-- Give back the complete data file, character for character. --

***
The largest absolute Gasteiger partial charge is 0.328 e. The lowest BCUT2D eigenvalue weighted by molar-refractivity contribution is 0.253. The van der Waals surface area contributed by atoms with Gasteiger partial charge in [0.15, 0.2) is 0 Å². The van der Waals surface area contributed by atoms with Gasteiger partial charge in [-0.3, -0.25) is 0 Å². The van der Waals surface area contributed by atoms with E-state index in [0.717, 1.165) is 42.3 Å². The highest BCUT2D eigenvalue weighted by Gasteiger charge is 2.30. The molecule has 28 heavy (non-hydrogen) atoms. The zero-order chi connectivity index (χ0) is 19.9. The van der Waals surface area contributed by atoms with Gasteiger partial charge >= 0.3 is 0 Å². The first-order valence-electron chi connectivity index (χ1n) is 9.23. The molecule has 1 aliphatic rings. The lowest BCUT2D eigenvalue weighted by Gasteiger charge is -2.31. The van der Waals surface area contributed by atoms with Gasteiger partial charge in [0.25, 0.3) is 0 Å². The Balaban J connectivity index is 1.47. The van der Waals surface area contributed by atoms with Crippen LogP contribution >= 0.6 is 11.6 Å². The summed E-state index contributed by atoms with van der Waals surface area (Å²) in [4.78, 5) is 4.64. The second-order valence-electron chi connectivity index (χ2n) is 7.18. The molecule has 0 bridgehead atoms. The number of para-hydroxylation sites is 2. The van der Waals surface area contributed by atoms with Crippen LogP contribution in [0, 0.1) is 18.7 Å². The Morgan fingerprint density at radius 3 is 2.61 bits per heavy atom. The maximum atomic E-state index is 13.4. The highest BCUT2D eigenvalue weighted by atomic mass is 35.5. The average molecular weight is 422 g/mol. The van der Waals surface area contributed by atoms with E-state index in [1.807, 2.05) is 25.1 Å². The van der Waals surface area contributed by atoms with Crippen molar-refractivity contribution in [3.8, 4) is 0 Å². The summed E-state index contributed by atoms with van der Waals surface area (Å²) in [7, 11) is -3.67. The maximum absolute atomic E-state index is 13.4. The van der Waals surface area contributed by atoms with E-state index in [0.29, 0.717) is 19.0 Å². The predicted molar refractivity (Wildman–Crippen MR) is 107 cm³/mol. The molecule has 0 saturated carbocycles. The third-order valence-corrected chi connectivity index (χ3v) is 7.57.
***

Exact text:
The largest absolute Gasteiger partial charge is 0.328 e. The lowest BCUT2D eigenvalue weighted by molar-refractivity contribution is 0.253. The van der Waals surface area contributed by atoms with Gasteiger partial charge in [0.15, 0.2) is 0 Å². The van der Waals surface area contributed by atoms with Gasteiger partial charge in [-0.3, -0.25) is 0 Å². The van der Waals surface area contributed by atoms with E-state index in [0.717, 1.165) is 42.3 Å². The highest BCUT2D eigenvalue weighted by Gasteiger charge is 2.30. The molecule has 28 heavy (non-hydrogen) atoms. The zero-order chi connectivity index (χ0) is 19.9. The van der Waals surface area contributed by atoms with Gasteiger partial charge >= 0.3 is 0 Å². The first-order valence-electron chi connectivity index (χ1n) is 9.23. The molecule has 1 aliphatic rings. The lowest BCUT2D eigenvalue weighted by Gasteiger charge is -2.31. The van der Waals surface area contributed by atoms with Gasteiger partial charge in [0.25, 0.3) is 0 Å². The Balaban J connectivity index is 1.47. The van der Waals surface area contributed by atoms with Crippen LogP contribution >= 0.6 is 11.6 Å². The summed E-state index contributed by atoms with van der Waals surface area (Å²) in [4.78, 5) is 4.64. The second-order valence-electron chi connectivity index (χ2n) is 7.18. The molecule has 0 bridgehead atoms. The number of para-hydroxylation sites is 2. The van der Waals surface area contributed by atoms with Crippen LogP contribution in [0, 0.1) is 18.7 Å². The Morgan fingerprint density at radius 3 is 2.61 bits per heavy atom. The maximum atomic E-state index is 13.4. The highest BCUT2D eigenvalue weighted by atomic mass is 35.5. The average molecular weight is 422 g/mol. The van der Waals surface area contributed by atoms with E-state index in [1.807, 2.05) is 25.1 Å². The van der Waals surface area contributed by atoms with Crippen molar-refractivity contribution in [3.8, 4) is 0 Å². The summed E-state index contributed by atoms with van der Waals surface area (Å²) in [7, 11) is -3.67. The maximum absolute atomic E-state index is 13.4. The van der Waals surface area contributed by atoms with E-state index in [0.29, 0.717) is 19.0 Å². The predicted molar refractivity (Wildman–Crippen MR) is 107 cm³/mol. The molecule has 0 saturated carbocycles. The third-order valence-corrected chi connectivity index (χ3v) is 7.57.